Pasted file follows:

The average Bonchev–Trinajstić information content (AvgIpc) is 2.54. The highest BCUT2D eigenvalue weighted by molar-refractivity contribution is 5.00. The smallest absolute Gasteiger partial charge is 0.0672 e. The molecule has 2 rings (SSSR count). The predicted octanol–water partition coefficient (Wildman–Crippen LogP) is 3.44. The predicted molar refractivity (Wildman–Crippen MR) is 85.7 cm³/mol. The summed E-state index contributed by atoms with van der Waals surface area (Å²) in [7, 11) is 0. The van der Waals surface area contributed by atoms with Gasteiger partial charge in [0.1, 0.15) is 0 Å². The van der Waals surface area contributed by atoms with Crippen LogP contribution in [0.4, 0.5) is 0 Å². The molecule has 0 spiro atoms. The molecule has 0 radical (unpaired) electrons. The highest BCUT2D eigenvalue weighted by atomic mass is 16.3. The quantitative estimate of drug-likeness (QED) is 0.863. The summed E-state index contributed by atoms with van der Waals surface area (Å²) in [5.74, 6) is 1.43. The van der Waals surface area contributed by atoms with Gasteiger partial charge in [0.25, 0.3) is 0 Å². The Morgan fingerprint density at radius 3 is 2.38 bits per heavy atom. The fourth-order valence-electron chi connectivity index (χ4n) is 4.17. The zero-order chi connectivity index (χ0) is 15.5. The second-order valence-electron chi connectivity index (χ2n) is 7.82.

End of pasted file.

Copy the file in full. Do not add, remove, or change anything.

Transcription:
The average Bonchev–Trinajstić information content (AvgIpc) is 2.54. The highest BCUT2D eigenvalue weighted by molar-refractivity contribution is 5.00. The smallest absolute Gasteiger partial charge is 0.0672 e. The molecule has 2 rings (SSSR count). The predicted octanol–water partition coefficient (Wildman–Crippen LogP) is 3.44. The predicted molar refractivity (Wildman–Crippen MR) is 85.7 cm³/mol. The summed E-state index contributed by atoms with van der Waals surface area (Å²) in [7, 11) is 0. The van der Waals surface area contributed by atoms with Gasteiger partial charge in [0.1, 0.15) is 0 Å². The van der Waals surface area contributed by atoms with Crippen LogP contribution in [0.4, 0.5) is 0 Å². The molecule has 0 spiro atoms. The molecule has 0 radical (unpaired) electrons. The highest BCUT2D eigenvalue weighted by atomic mass is 16.3. The quantitative estimate of drug-likeness (QED) is 0.863. The summed E-state index contributed by atoms with van der Waals surface area (Å²) in [5.74, 6) is 1.43. The van der Waals surface area contributed by atoms with Gasteiger partial charge in [0.25, 0.3) is 0 Å². The Morgan fingerprint density at radius 3 is 2.38 bits per heavy atom. The fourth-order valence-electron chi connectivity index (χ4n) is 4.17. The zero-order chi connectivity index (χ0) is 15.5. The second-order valence-electron chi connectivity index (χ2n) is 7.82.